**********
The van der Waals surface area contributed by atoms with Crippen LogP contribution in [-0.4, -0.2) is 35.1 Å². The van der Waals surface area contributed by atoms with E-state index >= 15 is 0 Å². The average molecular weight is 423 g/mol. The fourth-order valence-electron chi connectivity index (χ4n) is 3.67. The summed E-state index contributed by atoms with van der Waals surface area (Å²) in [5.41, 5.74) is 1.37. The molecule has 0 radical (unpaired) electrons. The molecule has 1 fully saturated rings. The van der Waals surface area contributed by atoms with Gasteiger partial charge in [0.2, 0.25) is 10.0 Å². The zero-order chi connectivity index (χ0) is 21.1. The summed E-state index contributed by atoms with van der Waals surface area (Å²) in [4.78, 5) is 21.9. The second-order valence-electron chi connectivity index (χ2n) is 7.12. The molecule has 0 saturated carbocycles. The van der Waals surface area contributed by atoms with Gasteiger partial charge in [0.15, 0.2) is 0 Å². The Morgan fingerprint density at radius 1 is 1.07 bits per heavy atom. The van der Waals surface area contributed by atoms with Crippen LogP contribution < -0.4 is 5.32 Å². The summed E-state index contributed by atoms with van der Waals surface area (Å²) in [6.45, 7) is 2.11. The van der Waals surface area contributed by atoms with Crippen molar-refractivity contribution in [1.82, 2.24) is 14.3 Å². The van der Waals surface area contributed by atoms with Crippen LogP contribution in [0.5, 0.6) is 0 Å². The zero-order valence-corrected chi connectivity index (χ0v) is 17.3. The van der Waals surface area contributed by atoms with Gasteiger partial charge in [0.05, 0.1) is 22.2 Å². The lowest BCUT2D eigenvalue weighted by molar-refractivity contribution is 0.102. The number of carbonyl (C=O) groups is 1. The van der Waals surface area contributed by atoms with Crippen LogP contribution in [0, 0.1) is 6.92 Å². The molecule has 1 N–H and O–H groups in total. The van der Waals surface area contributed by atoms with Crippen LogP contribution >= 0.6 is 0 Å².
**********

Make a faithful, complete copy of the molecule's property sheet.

The van der Waals surface area contributed by atoms with Crippen LogP contribution in [-0.4, -0.2) is 35.1 Å². The van der Waals surface area contributed by atoms with E-state index >= 15 is 0 Å². The average molecular weight is 423 g/mol. The fourth-order valence-electron chi connectivity index (χ4n) is 3.67. The summed E-state index contributed by atoms with van der Waals surface area (Å²) in [5.41, 5.74) is 1.37. The molecule has 0 radical (unpaired) electrons. The molecule has 1 fully saturated rings. The van der Waals surface area contributed by atoms with Gasteiger partial charge in [0.2, 0.25) is 10.0 Å². The zero-order chi connectivity index (χ0) is 21.1. The summed E-state index contributed by atoms with van der Waals surface area (Å²) in [4.78, 5) is 21.9. The second-order valence-electron chi connectivity index (χ2n) is 7.12. The molecule has 0 saturated carbocycles. The van der Waals surface area contributed by atoms with Gasteiger partial charge in [0.15, 0.2) is 0 Å². The Morgan fingerprint density at radius 1 is 1.07 bits per heavy atom. The van der Waals surface area contributed by atoms with Crippen LogP contribution < -0.4 is 5.32 Å². The summed E-state index contributed by atoms with van der Waals surface area (Å²) in [6.45, 7) is 2.11. The van der Waals surface area contributed by atoms with Crippen molar-refractivity contribution in [1.82, 2.24) is 14.3 Å². The van der Waals surface area contributed by atoms with Crippen LogP contribution in [0.5, 0.6) is 0 Å². The zero-order valence-corrected chi connectivity index (χ0v) is 17.3. The van der Waals surface area contributed by atoms with Gasteiger partial charge in [0.05, 0.1) is 22.2 Å². The lowest BCUT2D eigenvalue weighted by molar-refractivity contribution is 0.102. The number of carbonyl (C=O) groups is 1. The van der Waals surface area contributed by atoms with Crippen LogP contribution in [0, 0.1) is 6.92 Å². The molecule has 1 N–H and O–H groups in total. The van der Waals surface area contributed by atoms with Crippen LogP contribution >= 0.6 is 0 Å².